Comparison of published cDNA and expressed sequence tag sequences with the recently published mouse genomic sequence (44) revealed the presence of two noncoding exons 14 and 17 kb upstream of the first ATG, raising the possibility that a truncated Miz1 mRNA might be expressed from the targeted allele. In order to examine this possibility, reverse transcriptase PCRs were performed with primers located in exons 2 and 7, respectively (Fig. (Fig.2D).2D). In both spleen and liver, the expected product for the wild-type allele was detected in Miz1+/+ mice and, in smaller amounts, in Miz1+/− mice. No transcript from the targeted allele was detectable; similar results were obtained with RNA from different organs under various PCR conditions, including some that favor the synthesis of shorter products (data not shown). A putative N-terminally-truncated protein translated from the targeted allele starting at the first in-frame ATG in exon 4 would be expected to have a molecular mass of 64.9 kDa; Western blotting with a monoclonal antibody that recognizes an epitope that is carboxy terminal to the first in-frame methionine present in the targeted allele revealed no evidence for the presence of a truncated protein in lysates from several organs of Miz1+/− mice (Fig. (Fig.1E).1E). Taken together, the findings strongly suggest that the presence of the neomycin cassette inhibits transcription from the targeted allele. We concluded that the targeting strategy generated a null allele of Miz1.

Among the offspring of intercrosses between Miz1+/− animals, both Miz1+/+ and Miz1+/− animals were detected at the expected ratio and were phenotypically indistinguishable (Fig. (Fig.2E)2E) (data not shown). No Miz1−/− animals were born from either of the founder lines. In order to determine the precise time point at which Miz1−/− embryos died, we set up timed matings and analyzed the embryos by PCR-based protocols. No Miz1−/− embryos were found at E12, E9, or E8.5. Morphologically, we detected a few severely retarded embryos at E9 and E8.5; in addition, we found remnants of resorbed embryos. At days E7.5 and E6.5, between 20 and 25% of all embryos were morphologically abnormal. We succeeded in genotyping two of the abnormal embryos and found that they were indeed Miz1−/− (Fig. (Fig.2C).2C). We concluded that Miz1 is required for embryonic development beyond E7.5.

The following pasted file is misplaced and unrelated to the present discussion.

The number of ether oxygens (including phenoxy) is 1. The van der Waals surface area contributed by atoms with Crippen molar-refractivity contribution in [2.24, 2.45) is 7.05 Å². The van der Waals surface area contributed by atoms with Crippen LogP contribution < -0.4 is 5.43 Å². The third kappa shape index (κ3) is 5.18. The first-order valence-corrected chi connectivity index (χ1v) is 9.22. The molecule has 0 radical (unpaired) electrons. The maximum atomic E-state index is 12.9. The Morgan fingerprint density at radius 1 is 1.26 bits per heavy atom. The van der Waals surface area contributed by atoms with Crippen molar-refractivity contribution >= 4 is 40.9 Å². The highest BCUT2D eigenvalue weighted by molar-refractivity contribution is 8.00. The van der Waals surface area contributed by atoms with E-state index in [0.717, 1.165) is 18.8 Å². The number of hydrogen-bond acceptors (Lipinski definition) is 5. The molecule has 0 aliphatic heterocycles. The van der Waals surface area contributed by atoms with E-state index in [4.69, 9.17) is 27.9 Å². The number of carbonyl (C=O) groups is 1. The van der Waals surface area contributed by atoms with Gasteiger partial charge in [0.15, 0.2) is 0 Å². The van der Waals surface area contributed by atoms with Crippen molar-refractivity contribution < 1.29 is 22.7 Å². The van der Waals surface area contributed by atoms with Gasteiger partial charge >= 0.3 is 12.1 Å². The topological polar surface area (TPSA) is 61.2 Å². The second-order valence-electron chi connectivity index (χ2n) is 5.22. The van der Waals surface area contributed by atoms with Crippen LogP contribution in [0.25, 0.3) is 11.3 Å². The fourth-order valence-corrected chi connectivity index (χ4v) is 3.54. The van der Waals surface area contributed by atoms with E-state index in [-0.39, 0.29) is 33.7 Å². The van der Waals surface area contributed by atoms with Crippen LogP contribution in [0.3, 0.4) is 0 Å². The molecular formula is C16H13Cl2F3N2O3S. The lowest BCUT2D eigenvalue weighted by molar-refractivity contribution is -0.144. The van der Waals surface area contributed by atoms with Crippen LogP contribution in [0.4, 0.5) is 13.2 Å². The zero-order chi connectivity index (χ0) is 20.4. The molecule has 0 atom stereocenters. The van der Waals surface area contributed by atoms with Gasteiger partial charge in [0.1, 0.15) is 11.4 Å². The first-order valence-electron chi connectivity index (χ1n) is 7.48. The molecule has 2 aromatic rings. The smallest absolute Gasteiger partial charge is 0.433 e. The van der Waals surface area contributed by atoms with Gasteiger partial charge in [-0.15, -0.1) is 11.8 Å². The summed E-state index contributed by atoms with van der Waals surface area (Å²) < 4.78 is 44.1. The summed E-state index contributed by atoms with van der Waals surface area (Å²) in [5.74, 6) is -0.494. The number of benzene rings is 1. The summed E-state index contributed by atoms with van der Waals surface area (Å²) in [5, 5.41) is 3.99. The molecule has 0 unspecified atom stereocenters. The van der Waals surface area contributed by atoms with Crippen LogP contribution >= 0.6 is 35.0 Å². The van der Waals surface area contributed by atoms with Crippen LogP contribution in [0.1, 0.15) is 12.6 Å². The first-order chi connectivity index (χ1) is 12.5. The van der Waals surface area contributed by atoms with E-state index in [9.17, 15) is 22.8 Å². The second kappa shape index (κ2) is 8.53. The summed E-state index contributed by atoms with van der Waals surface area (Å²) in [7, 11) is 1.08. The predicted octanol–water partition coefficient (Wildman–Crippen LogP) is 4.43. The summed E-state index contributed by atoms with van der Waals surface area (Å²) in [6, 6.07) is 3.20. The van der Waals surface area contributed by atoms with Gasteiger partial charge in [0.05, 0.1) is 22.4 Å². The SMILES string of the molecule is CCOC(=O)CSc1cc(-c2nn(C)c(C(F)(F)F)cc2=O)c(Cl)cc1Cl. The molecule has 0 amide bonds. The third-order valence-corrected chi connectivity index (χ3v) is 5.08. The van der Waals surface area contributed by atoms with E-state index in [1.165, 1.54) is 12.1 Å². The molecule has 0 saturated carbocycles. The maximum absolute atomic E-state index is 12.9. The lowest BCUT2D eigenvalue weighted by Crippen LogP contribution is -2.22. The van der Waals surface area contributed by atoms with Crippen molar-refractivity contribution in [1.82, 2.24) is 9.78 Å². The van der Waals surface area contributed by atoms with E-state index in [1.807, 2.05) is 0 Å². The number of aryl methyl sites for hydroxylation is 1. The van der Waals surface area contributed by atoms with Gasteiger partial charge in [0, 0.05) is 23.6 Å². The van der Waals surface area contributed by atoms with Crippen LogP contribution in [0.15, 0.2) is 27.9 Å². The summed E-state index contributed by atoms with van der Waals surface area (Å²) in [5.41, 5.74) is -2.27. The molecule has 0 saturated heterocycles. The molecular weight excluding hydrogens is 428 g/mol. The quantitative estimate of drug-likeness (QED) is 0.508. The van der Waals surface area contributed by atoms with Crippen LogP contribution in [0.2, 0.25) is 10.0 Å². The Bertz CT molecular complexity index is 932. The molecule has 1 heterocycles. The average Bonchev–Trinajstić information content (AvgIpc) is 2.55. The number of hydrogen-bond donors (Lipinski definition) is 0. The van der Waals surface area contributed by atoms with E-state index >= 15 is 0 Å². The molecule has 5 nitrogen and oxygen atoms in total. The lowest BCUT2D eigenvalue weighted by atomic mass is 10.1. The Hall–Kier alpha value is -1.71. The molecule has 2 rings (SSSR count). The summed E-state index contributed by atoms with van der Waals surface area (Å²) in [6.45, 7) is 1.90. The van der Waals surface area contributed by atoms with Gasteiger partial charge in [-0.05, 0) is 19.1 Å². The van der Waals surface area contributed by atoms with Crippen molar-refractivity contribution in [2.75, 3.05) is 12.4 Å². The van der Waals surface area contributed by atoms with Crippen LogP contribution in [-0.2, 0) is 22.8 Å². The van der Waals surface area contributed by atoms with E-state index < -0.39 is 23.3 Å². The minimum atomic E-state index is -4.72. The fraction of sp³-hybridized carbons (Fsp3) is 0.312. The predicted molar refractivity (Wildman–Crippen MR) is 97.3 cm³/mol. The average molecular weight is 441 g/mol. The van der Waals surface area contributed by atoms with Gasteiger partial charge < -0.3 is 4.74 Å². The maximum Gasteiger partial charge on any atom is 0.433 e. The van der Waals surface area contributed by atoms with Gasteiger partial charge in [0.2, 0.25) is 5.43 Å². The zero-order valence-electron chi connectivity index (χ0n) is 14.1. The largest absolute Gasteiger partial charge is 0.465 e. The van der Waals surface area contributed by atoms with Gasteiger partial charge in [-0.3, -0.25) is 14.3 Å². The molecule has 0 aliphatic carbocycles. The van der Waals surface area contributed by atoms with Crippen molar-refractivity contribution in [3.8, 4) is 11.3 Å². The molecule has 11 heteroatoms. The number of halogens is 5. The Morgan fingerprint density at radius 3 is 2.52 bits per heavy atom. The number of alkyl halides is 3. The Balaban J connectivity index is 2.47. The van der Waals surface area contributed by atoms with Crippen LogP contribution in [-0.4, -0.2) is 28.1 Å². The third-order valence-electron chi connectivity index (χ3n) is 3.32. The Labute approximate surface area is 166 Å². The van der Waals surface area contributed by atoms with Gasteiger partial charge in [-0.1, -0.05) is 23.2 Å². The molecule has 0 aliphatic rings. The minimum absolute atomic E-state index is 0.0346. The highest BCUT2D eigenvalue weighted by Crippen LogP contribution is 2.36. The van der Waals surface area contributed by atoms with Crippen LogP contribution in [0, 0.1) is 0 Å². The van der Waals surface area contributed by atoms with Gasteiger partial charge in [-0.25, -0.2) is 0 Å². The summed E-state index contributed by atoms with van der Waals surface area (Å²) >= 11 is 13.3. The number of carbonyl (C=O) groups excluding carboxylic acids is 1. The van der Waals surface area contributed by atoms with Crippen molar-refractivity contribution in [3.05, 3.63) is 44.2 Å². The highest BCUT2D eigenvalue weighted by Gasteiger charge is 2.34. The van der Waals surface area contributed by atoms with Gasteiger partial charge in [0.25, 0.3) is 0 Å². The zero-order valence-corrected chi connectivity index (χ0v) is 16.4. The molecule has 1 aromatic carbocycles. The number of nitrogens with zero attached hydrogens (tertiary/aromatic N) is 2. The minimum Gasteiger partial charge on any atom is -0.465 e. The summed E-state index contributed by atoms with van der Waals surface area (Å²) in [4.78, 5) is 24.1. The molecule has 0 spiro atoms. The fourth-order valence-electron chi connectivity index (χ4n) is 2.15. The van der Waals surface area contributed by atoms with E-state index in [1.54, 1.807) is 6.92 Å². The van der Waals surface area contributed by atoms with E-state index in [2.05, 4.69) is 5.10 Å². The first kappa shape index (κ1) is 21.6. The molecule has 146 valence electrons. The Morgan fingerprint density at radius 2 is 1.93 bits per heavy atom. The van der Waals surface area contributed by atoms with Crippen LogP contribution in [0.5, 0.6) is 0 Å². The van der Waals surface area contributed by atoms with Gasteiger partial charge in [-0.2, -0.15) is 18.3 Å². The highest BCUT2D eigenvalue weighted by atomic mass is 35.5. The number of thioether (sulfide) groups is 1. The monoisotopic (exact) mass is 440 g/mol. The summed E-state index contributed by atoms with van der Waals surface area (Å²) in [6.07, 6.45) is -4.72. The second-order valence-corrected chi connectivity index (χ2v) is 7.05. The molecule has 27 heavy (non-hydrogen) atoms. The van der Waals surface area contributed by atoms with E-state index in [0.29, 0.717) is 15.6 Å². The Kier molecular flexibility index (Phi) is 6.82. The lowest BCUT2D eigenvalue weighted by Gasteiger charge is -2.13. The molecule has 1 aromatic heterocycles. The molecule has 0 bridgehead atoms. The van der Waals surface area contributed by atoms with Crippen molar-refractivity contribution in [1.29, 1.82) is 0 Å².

In the abnormal embryos at E6.5, both the extraembryonic and embryonic regions were smaller in size and reduced in cell number. The proamniotic cavity, which is already established in normal embryos, was missing in mutant embryos (Fig. 3A and B). At E7.5, normal embryos had completed gastrulation and formed three embryonic cavities. Abnormal embryos were generally much smaller than control embryos, and 93% of them failed to gastrulate (Fig. 3C and D). Both extraembryonic and embryonic parts gave rise to compact structures consisting of ectodermal and endodermal tissue with reduced if apparent embryonic cavities. Traces of a third germ layer were detected in some embryos with abnormal morphology. In some cases, first signs of resorption became apparent. Both PCR genotyping of abnormal embryos (Fig. (Fig.2C)2C) and in situ hybridization (Fig. 3G and H) confirmed that phenotypically abnormal embryos were indeed Miz1 deficient.

FIG. 3.
Phenotype of Miz1−/− embryos. Histological sections of embryos generated from crosses between Miz1 heterozygous mice. (A and B) Sagittal section of E6.5 normal (A) and abnormal (B) embryos. (C and D) Sagittal section of E7.5 normal (C) ...